Readoption and Becoming Citizens Part 1

On Christmas Eve, K, E, and W. all became American citizens! Because Russ and I did not see them in person prior to their adoptions in Ethiopia, they entered the United States on IR4 visas. This meant that we needed to have their adoptions recognized by our county court in a readoption hearing. At the time that their readoption was complete, they would immediately become American citizens, with all of the privileges and responsibilities that brings.

Christmas Eve came and we all got dressed nicely, the four youngest in their special Christmas outfits. We had invited some friends who were all at the courthouse when we arrived. Dimples was excited! We waited for the judge in the courtroom, stood when he entered, and then sat down. Although I had absolutely no idea what to expect, I was definitely surprised when the judge called Russ to the front and asked me to leave the room in order to question him.

I took Little Man out with me and waited until I was called in and Russ was asked to leave the courtroom. Then I swore to “tell the truth, the whole truth, and nothing but the truth, so help me God.” The very first question the judge asked me threw me off. He asked if I was present in Ethiopia with my husband throughout the entire adoption process. I was worried about saying the wrong thing, but I had just sworn to tell the truth, so I explained that we were not in Ethiopia when the actual adoption took place, but that we arrived later for the visa application process. He asked me something else that I can’t recall, and then he kindly explained that what he was attempting to determine if I had been present with Russ throughout the process in Ethiopia so that he didn’t make any decisions regarding the adoption without my knowledge.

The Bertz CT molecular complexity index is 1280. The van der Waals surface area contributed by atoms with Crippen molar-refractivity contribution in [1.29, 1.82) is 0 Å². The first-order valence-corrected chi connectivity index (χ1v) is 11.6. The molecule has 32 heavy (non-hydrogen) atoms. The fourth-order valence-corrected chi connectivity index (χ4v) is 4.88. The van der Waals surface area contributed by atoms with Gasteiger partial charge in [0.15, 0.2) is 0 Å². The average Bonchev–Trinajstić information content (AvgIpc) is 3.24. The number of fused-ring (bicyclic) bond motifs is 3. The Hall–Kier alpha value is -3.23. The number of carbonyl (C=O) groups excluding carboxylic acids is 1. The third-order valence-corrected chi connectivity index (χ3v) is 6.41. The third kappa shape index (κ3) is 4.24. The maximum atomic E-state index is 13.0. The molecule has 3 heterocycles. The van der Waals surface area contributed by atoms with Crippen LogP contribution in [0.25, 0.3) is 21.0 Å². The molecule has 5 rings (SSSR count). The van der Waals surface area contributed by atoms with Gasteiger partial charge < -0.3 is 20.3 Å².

The judge then asked if I understood the permanence of the adoption decision, elaborating that in this state, adoption is the most permanent, binding agreement there is. Did I understand that my adopted children would be viewed as equal to my children by birth in terms of inheritance, etc.? His questions were serious and I felt the weight of them, but I had no trouble answering that I fully understood.

Russ returned to the court room and the judge granted our readoption. We pinned a special American flag pin on each of the children and went forward to take a family photo with the judge. Our friends greeted us with hugs and congratulations and we all sang the Doxology giving thanks to God for ALL that He has done thus far.

That night Dimples prayed, “Jesus, Thank you for giving me family. Thank you Christmas time you make me American girl.”


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Let me introduce myself. Russ and I are the parents of twelve children by birth and adoption, and sometimes more through foster care. I'm the creator of One Thankful Mom which has been as much of a gift to me as to my readers. In 2011 I became a TBRI® Pracitioner* and have lived and breathed connected parenting ever since. I'm deeply honored to be the co-author, together with the late Dr. Karyn Purvis, of The Connected Parent; it is her final written work. I love speaking at events for adoptive and foster parents. I'm also the co-founder of The Adoption Connection, a podcast and resource site for adoptive moms. I mentor and encourage adoptive moms so you can find courage and hope in your journeys of loving your children well.


  1. thecurryseven
    January 21, 2008

    Congratulations! What a very special Christmas gift. Your pictures are terrific.

  2. Sherry
    January 29, 2008

    Awwww…congratulations to Dimples, Eby, and LM for becoming official citizens! What a happy day that must have been! 🙂

    Judge __ is the same we had for both our surrogacy hearings. He is VERY thorough though, and a bit gruff on the exterior, but has a heart of gold and dearly loves something happy, like adoptions, in his courtroom. 🙂

    The pics were very special!


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